Darkness BY LORD BYRON I had a dream, which was not all a dream. The bright sun was extinguished, and the stars Did wander darkling in the eternal space, Rayless, and pathless, and the icy earth Swung blind and blackening in the moonless air; Morn came and went—and came, and brought no day, And men forgot their passions in the dread Of this their desolation; and all hearts Were chilled into a selfish prayer for light: And they did live bywatchfires—and the thrones, The palaces of crowned kings—the huts, The habitations of all things which dwell, Were burnt for beacons; cities wereconsum'd, And men weregather'dround their blazing homes To look once more into each other's face; Happy were those who dwelt within the eye Of thevolcanos, and their mountain-torch: A fearful hope was all the worldcontain'd; Forests were set on fire—but hour by hour They fell and faded—and the crackling trunks Extinguish'dwith a crash—and all was black. The brows of men by the despairing light Wore an unearthly aspect, as by fits The flashes fell upon them; some lay down And hid their eyes and wept; and some did rest Their chins upon their clenched hands, andsmil'd; And others hurried to and fro, and fed Their funeral piles with fuel, andlook'dup With mad disquietude on the dull sky, The pall of a past world; and then again With curses cast them down upon the dust, Andgnash'dtheir teeth andhowl'd: the wild birdsshriek'd And, terrified, did flutter on the ground, And flap their useless wings; the wildest brutes Came tame and tremulous; and viperscrawl'd Andtwin'dthemselves among the multitude, Hissing, but stingless—they were slain for food. And War, which for a moment was no more, Did glut himself again. The rivers, lakes and ocean all stood still, And nothingstirr'dwithin their silent depths; Shipssailorlesslay rotting on the sea, And their masts fell down piecemeal: as theydropp'd They slept on the abyss without a surge— The waves were dead; the tides were in their grave, The moon, their mistress, hadexpir'dbefore; The winds werewither'din the stagnant air, And the cloudsperish'd; Darkness had no need Of aid from them—She was the Universe. G.G.Byron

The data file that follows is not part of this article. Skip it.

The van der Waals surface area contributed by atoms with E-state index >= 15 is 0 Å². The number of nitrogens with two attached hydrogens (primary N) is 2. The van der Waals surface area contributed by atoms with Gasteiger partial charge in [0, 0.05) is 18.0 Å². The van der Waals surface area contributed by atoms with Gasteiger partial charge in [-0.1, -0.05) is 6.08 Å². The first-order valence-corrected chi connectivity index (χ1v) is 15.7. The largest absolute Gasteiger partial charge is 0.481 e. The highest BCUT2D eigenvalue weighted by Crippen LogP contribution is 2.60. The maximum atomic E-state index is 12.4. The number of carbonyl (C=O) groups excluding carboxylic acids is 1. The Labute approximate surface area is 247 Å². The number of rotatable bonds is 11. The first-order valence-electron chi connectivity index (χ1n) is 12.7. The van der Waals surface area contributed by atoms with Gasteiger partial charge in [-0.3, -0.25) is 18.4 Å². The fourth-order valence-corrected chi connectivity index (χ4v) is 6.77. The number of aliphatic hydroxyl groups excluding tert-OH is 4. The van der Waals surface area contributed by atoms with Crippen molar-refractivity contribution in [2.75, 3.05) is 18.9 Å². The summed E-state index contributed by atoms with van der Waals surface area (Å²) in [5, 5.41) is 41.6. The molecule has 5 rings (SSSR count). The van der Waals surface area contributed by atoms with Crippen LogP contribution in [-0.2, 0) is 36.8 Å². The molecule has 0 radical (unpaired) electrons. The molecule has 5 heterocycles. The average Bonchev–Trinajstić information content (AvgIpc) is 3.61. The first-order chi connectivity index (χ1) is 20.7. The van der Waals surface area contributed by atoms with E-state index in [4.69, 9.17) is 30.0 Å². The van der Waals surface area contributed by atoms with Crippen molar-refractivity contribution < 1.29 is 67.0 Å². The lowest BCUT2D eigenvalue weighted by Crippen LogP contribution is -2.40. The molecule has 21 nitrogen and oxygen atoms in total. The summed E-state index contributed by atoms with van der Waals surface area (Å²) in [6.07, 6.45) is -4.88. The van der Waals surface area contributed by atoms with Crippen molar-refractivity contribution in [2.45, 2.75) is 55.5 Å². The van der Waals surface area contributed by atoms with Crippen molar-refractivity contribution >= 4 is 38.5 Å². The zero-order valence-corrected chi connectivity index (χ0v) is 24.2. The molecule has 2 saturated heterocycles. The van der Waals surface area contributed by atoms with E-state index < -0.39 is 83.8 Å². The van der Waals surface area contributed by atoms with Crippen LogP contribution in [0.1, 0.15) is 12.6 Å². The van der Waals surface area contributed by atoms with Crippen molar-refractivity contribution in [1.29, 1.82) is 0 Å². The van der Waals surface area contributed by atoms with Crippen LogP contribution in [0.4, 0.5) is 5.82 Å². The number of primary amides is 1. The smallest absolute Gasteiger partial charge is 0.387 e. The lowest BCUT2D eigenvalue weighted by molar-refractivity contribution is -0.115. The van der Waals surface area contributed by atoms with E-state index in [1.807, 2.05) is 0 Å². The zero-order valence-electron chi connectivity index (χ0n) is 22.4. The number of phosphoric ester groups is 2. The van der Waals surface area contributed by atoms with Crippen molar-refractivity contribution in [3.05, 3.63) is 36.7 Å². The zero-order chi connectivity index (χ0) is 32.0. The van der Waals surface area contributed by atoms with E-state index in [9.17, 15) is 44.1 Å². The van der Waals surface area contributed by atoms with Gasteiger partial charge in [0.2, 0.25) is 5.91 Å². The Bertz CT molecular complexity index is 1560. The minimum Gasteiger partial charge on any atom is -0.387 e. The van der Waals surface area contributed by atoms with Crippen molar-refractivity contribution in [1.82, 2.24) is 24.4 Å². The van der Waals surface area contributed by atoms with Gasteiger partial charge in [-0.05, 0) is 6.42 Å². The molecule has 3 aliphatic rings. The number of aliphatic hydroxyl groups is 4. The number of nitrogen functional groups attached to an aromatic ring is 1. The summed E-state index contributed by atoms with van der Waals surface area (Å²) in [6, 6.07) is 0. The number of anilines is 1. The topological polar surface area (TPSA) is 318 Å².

Тьма Я видел сон... Не все в нем было сном. Погасло солнце светлое, и звезды Скиталисябез цели, без лучей В пространстве вечном; льдистая земля Носилась слепо в воздухе безлунном. Час утра наставал и проходил, Но дня не приводил он за собою... И люди - в ужасе беды великой Забыли страсти прежние... Сердца В одну себялюбивую молитву О свете робко сжались - и застыли. Перед огнями жил народ; престолы, Дворцы царей венчанных, шалаши, Жилища всех имеющих жилища – В костры слагались... города горели... И людисобиралисятолпами Вокруг домов пылающих - затем, Чтобы хоть раз взглянуть в глаза друг другу. Счастливы были жители тех стран, Где факелы вулканов пламенели... Весь мир одной надеждой робкой жил... Зажгли леса; но с каждым часом гас И падал обгорелый лес; деревья Внезапно с грозным треском обрушались... И лица - при неровном трепетанье Последних замирающих огней Казались неземными... Кто лежал, Закрыв глаза, да плакал; кто сидел, Руками подпираясь, улыбался; Другие хлопотливо суетились Вокруг костров - и в ужасе безумном Глядели смутно на глухое небо, Земли погибшей саван... а потом С проклятьями бросались в прах и выли, Зубами скрежетали. Птицы с криком Носились низко над землей, махали Ненужными крылами... Даже звери Сбегались робкими стадами... Змеи Ползли, вились среди толпы, шипели, Безвредные... Их убивали люди На пищу... Снова вспыхнула война, Погасшая на время… Озера, реки и море - все затихло. Ничего Не шевелилось в бездне молчаливой. Безлюдные лежали корабли И гнили на недвижной, сонной влаге... Без шуму, по частям валились мачты И, падая, волны не возмущали... Моря давно не ведали приливов... Погибла их владычица - луна; Завяли ветры в воздухе немом... Исчезли тучи... Тьме не нужно было Их помощи... она была повсюду... Диодати,июль1816г. ПереводИ.Тургенева. Впервые опубликовано в сборнике «Шильонскийузник»,Лондон, Меррей,1816г.
The end! Thanks for attention!